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Line printer spooler daemon


lpd [-ln] [portnum]

Runs on:



(“el”) Log valid requests received from the network. This can be useful for debugging purposes.
Don't check to see if the job host is included in /etc/hosts.equiv or /etc/hosts.lpd. This option allows anyone on a network to print.
Although the Internet port number used to rendezvous with other processes is normally obtained with getservbyname(), you can use this option to change the port number.


The lpd daemon makes a single pass through the printcap database, restarting any printers that have jobs. The daemon listens for requests to:

In each case, lpd forks a child to handle the request, so that the parent can continue to listen for more requests.

Access control is provided by two means:

The lpd daemon uses simple text files as lock files for synchronization. The parent daemon uses the file /usr/spool/output/lpd.lock, while its children use a .lock file within each spool directory specified in the printcap file.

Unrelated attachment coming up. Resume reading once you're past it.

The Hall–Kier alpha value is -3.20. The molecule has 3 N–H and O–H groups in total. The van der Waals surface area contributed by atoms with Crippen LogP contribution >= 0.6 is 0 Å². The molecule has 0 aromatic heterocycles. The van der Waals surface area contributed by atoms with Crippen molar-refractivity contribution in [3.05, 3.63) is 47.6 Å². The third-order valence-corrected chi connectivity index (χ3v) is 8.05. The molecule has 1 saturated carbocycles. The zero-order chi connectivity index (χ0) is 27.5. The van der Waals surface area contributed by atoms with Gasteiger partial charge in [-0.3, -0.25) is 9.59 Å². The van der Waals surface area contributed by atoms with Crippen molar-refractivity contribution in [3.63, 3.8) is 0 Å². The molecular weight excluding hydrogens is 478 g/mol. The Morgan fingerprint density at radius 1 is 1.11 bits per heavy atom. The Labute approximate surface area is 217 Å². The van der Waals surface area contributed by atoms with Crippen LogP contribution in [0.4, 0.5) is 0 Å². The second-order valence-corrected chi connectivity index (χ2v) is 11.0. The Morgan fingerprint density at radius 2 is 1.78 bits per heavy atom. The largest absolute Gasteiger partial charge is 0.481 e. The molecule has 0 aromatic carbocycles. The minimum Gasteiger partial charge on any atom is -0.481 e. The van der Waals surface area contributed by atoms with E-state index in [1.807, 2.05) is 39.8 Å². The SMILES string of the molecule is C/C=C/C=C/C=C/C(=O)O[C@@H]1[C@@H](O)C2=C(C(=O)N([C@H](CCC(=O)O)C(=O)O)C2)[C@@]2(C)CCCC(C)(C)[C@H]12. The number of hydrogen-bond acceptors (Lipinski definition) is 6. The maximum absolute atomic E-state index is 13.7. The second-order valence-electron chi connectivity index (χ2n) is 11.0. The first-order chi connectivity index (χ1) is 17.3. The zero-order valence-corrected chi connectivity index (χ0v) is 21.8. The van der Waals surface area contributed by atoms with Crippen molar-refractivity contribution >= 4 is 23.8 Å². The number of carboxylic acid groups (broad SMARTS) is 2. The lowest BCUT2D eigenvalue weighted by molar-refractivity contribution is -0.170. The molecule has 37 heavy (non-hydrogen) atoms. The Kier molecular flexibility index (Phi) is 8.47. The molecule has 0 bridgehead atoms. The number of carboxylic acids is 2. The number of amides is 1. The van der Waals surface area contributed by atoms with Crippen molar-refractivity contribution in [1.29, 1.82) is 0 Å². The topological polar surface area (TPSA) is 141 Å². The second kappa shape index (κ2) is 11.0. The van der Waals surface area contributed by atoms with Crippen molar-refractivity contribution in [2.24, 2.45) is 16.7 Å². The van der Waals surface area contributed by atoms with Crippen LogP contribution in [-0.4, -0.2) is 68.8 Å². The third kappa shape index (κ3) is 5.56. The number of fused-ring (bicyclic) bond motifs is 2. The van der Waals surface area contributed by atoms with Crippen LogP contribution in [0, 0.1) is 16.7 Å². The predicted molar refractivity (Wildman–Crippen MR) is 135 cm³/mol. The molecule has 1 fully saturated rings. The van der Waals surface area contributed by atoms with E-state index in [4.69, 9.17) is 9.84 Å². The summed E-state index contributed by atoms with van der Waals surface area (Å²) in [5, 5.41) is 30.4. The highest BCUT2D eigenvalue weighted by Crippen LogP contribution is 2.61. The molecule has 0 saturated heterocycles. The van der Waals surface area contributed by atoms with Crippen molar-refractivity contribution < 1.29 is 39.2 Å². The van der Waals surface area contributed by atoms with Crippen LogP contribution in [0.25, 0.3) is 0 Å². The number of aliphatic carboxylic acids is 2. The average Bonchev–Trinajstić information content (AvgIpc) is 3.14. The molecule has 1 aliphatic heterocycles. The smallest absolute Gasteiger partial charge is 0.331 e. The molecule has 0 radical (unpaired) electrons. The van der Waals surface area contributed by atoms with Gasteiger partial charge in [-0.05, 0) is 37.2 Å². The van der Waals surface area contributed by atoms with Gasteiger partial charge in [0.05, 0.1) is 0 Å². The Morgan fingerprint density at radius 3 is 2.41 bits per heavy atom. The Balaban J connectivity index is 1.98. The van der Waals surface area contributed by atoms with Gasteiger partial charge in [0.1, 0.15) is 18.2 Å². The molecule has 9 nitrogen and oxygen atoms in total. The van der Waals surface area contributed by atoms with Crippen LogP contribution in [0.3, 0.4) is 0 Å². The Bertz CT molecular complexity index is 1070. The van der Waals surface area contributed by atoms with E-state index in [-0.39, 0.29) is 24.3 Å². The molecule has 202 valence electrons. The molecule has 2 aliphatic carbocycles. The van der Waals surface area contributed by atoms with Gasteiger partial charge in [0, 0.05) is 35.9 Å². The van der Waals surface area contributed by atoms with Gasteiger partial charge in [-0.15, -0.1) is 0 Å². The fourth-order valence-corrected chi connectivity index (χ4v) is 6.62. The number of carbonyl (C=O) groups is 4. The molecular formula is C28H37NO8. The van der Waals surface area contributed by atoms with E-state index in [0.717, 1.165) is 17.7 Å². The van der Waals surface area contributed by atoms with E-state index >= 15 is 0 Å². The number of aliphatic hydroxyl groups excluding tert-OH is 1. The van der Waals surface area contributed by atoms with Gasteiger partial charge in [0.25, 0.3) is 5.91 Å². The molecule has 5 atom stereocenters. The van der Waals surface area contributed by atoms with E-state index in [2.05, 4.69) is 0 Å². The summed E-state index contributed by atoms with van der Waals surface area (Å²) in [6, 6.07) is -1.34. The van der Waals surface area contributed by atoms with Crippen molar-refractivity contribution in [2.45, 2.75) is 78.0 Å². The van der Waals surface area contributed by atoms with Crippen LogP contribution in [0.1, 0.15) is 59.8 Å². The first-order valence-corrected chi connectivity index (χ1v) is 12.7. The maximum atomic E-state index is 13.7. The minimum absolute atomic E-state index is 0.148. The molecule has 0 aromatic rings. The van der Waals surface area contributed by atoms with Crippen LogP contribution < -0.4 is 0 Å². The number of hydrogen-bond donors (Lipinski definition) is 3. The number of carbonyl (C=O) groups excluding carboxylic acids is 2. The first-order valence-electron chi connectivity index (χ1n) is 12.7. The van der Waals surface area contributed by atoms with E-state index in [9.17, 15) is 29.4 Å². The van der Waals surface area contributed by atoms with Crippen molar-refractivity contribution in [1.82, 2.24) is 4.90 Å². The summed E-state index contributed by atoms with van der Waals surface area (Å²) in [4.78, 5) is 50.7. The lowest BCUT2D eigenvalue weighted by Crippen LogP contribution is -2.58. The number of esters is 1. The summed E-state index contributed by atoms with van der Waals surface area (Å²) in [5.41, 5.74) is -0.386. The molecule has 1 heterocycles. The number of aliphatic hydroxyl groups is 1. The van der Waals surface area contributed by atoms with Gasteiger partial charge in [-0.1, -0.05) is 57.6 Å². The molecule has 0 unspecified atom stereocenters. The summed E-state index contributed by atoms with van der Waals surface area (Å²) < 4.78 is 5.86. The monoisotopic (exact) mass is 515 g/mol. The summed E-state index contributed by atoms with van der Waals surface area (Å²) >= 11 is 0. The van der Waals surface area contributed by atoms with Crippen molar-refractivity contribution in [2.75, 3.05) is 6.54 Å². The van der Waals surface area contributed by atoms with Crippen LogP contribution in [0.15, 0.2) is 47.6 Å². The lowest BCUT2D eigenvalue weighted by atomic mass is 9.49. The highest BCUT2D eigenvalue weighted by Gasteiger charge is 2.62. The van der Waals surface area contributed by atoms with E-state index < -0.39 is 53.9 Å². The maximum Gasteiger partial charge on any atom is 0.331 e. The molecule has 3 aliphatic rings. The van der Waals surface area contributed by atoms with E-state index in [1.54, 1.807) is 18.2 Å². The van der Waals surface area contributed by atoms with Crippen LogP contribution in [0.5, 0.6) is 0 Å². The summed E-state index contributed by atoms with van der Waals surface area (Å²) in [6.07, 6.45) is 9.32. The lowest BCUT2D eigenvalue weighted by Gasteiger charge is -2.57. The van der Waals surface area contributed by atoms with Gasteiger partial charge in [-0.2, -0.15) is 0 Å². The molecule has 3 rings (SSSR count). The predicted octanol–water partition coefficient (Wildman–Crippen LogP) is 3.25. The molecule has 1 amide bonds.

Note: Both the /usr/spool/output and /etc/printcap directories must exist, or lpd won't run. If these directories exist, and lpd still won't run, remove /usr/spool/output/lpd.lock if it exists (e.g after a power failure or system crash).

The lock file is kept in a readable ASCII form and contains two lines. The first line is the pid of the daemon who owns the lock. The second line of the child's lock file contains the current job or status.

To keep a printer from filling your hard disk, a minfree file may be created in its spool directory. This file should contain the number of blocks (in ASCII) to leave free.

If errors occur, lpd writes messages to the system log. In order to capture the log messages, you need to have syslogd running.

Note: If errors occur, lpd doesn't send much information to standard error, but it saves lots of information in the system log. If you have problems with lpd, the system log will very likely help you figure out what's wrong.


Printer description file.
Spool directories.
Minimum free space to leave.
A list of machine names that are allowed to access the printers.
A list of machine names that are allowed to access the printers, but not under the same administrative control.

See also:

/etc/hosts.equiv, lpr, lprc, lprq, lprrm, /etc/printcap, syslogd

Printing chapter of the Neutrino User's Guide